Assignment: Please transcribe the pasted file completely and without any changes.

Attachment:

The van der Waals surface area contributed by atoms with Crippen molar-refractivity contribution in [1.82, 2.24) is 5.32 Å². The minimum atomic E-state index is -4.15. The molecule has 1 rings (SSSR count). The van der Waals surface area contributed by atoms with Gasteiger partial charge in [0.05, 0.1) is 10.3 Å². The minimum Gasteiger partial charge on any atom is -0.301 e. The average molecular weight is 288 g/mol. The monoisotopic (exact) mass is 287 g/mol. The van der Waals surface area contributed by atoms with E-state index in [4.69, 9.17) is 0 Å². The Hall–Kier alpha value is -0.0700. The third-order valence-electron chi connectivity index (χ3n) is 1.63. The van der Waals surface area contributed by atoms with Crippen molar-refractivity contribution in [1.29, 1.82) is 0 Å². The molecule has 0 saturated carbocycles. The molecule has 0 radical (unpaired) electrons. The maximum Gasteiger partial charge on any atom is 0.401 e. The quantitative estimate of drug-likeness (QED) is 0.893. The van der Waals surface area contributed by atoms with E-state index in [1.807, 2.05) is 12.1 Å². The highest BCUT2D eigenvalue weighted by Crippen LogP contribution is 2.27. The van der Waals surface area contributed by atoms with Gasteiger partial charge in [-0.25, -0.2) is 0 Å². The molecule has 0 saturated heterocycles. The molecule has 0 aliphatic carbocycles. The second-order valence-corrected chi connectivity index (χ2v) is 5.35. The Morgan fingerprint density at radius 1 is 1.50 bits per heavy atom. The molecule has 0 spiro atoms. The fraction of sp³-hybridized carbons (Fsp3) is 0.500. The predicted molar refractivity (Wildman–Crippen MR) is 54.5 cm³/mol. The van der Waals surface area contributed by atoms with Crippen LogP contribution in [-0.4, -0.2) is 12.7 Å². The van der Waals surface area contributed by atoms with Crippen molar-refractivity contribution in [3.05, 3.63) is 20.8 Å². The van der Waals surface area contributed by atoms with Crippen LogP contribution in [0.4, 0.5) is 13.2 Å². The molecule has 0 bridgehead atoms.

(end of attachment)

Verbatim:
The van der Waals surface area contributed by atoms with Crippen molar-refractivity contribution in [1.82, 2.24) is 5.32 Å². The minimum atomic E-state index is -4.15. The molecule has 1 rings (SSSR count). The van der Waals surface area contributed by atoms with Gasteiger partial charge in [0.05, 0.1) is 10.3 Å². The minimum Gasteiger partial charge on any atom is -0.301 e. The average molecular weight is 288 g/mol. The monoisotopic (exact) mass is 287 g/mol. The van der Waals surface area contributed by atoms with E-state index in [4.69, 9.17) is 0 Å². The Hall–Kier alpha value is -0.0700. The third-order valence-electron chi connectivity index (χ3n) is 1.63. The van der Waals surface area contributed by atoms with Crippen molar-refractivity contribution in [1.29, 1.82) is 0 Å². The molecule has 0 saturated carbocycles. The molecule has 0 radical (unpaired) electrons. The maximum Gasteiger partial charge on any atom is 0.401 e. The quantitative estimate of drug-likeness (QED) is 0.893. The van der Waals surface area contributed by atoms with E-state index in [1.807, 2.05) is 12.1 Å². The highest BCUT2D eigenvalue weighted by Crippen LogP contribution is 2.27. The van der Waals surface area contributed by atoms with Gasteiger partial charge in [-0.25, -0.2) is 0 Å². The molecule has 0 saturated heterocycles. The molecule has 0 aliphatic carbocycles. The second-order valence-corrected chi connectivity index (χ2v) is 5.35. The Morgan fingerprint density at radius 1 is 1.50 bits per heavy atom. The molecule has 0 spiro atoms. The fraction of sp³-hybridized carbons (Fsp3) is 0.500. The predicted molar refractivity (Wildman–Crippen MR) is 54.5 cm³/mol. The van der Waals surface area contributed by atoms with Crippen LogP contribution in [-0.4, -0.2) is 12.7 Å². The van der Waals surface area contributed by atoms with Crippen molar-refractivity contribution in [3.05, 3.63) is 20.8 Å². The van der Waals surface area contributed by atoms with Crippen LogP contribution in [0.4, 0.5) is 13.2 Å². The molecule has 0 bridgehead atoms.